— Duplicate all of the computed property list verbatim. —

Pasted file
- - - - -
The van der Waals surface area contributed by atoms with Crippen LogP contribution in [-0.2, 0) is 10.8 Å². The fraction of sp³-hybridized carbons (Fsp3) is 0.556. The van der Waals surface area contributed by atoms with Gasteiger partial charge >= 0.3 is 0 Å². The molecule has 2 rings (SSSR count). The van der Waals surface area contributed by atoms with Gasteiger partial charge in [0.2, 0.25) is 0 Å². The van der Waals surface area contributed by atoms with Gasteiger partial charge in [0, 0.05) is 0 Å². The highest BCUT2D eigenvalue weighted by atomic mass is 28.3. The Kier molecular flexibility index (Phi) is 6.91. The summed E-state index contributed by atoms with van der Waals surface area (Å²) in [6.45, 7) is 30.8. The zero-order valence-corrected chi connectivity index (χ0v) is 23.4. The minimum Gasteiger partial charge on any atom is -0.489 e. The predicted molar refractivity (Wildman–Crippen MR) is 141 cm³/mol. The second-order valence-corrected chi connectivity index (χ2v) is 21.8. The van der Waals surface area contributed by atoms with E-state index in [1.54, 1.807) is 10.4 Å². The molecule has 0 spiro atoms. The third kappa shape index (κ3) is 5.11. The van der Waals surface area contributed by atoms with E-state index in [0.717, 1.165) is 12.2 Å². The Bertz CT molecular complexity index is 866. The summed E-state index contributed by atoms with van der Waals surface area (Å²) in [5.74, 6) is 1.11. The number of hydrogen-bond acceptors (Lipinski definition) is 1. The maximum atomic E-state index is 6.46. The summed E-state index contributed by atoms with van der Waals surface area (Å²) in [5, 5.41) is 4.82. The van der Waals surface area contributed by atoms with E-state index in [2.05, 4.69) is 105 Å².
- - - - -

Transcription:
The van der Waals surface area contributed by atoms with Crippen LogP contribution in [-0.2, 0) is 10.8 Å². The fraction of sp³-hybridized carbons (Fsp3) is 0.556. The van der Waals surface area contributed by atoms with Gasteiger partial charge >= 0.3 is 0 Å². The molecule has 2 rings (SSSR count). The van der Waals surface area contributed by atoms with Gasteiger partial charge in [0.2, 0.25) is 0 Å². The van der Waals surface area contributed by atoms with Gasteiger partial charge in [0, 0.05) is 0 Å². The highest BCUT2D eigenvalue weighted by atomic mass is 28.3. The Kier molecular flexibility index (Phi) is 6.91. The summed E-state index contributed by atoms with van der Waals surface area (Å²) in [6.45, 7) is 30.8. The zero-order valence-corrected chi connectivity index (χ0v) is 23.4. The minimum Gasteiger partial charge on any atom is -0.489 e. The predicted molar refractivity (Wildman–Crippen MR) is 141 cm³/mol. The second-order valence-corrected chi connectivity index (χ2v) is 21.8. The van der Waals surface area contributed by atoms with E-state index in [1.54, 1.807) is 10.4 Å². The molecule has 0 spiro atoms. The third kappa shape index (κ3) is 5.11. The van der Waals surface area contributed by atoms with E-state index in [0.717, 1.165) is 12.2 Å². The Bertz CT molecular complexity index is 866. The summed E-state index contributed by atoms with van der Waals surface area (Å²) in [5.74, 6) is 1.11. The number of hydrogen-bond acceptors (Lipinski definition) is 1. The maximum atomic E-state index is 6.46. The summed E-state index contributed by atoms with van der Waals surface area (Å²) in [5, 5.41) is 4.82. The van der Waals surface area contributed by atoms with E-state index in [2.05, 4.69) is 105 Å².